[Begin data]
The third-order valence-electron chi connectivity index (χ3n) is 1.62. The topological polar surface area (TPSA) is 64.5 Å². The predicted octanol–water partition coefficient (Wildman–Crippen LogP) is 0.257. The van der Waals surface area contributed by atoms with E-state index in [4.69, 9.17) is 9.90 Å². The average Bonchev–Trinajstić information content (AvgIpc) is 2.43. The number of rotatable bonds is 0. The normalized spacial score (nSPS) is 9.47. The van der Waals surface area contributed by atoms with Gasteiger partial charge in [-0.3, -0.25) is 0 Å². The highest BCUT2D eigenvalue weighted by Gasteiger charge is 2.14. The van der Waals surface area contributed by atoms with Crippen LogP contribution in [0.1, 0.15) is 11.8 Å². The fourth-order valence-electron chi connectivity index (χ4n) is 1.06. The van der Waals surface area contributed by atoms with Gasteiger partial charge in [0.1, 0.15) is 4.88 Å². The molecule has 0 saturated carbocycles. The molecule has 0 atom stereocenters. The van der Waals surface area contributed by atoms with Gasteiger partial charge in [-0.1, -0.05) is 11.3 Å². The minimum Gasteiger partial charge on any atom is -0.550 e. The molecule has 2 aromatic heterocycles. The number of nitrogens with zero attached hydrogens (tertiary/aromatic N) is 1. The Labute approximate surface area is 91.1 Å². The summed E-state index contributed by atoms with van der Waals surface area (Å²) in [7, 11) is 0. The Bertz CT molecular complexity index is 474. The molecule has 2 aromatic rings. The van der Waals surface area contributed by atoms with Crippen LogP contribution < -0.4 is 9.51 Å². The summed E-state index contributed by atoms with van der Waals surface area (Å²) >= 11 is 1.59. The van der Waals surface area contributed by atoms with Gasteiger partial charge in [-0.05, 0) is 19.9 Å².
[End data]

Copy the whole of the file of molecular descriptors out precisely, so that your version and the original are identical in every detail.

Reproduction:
The third-order valence-electron chi connectivity index (χ3n) is 1.62. The topological polar surface area (TPSA) is 64.5 Å². The predicted octanol–water partition coefficient (Wildman–Crippen LogP) is 0.257. The van der Waals surface area contributed by atoms with E-state index in [4.69, 9.17) is 9.90 Å². The average Bonchev–Trinajstić information content (AvgIpc) is 2.43. The number of rotatable bonds is 0. The normalized spacial score (nSPS) is 9.47. The van der Waals surface area contributed by atoms with Gasteiger partial charge in [-0.3, -0.25) is 0 Å². The highest BCUT2D eigenvalue weighted by Gasteiger charge is 2.14. The van der Waals surface area contributed by atoms with Crippen LogP contribution in [0.1, 0.15) is 11.8 Å². The fourth-order valence-electron chi connectivity index (χ4n) is 1.06. The van der Waals surface area contributed by atoms with Gasteiger partial charge in [0.1, 0.15) is 4.88 Å². The molecule has 0 saturated carbocycles. The molecule has 0 atom stereocenters. The van der Waals surface area contributed by atoms with Gasteiger partial charge in [-0.1, -0.05) is 11.3 Å². The minimum Gasteiger partial charge on any atom is -0.550 e. The molecule has 2 aromatic heterocycles. The number of nitrogens with zero attached hydrogens (tertiary/aromatic N) is 1. The Labute approximate surface area is 91.1 Å². The summed E-state index contributed by atoms with van der Waals surface area (Å²) in [7, 11) is 0. The Bertz CT molecular complexity index is 474. The molecule has 2 aromatic rings. The van der Waals surface area contributed by atoms with Crippen LogP contribution < -0.4 is 9.51 Å². The summed E-state index contributed by atoms with van der Waals surface area (Å²) >= 11 is 1.59. The van der Waals surface area contributed by atoms with Gasteiger partial charge in [-0.05, 0) is 19.9 Å².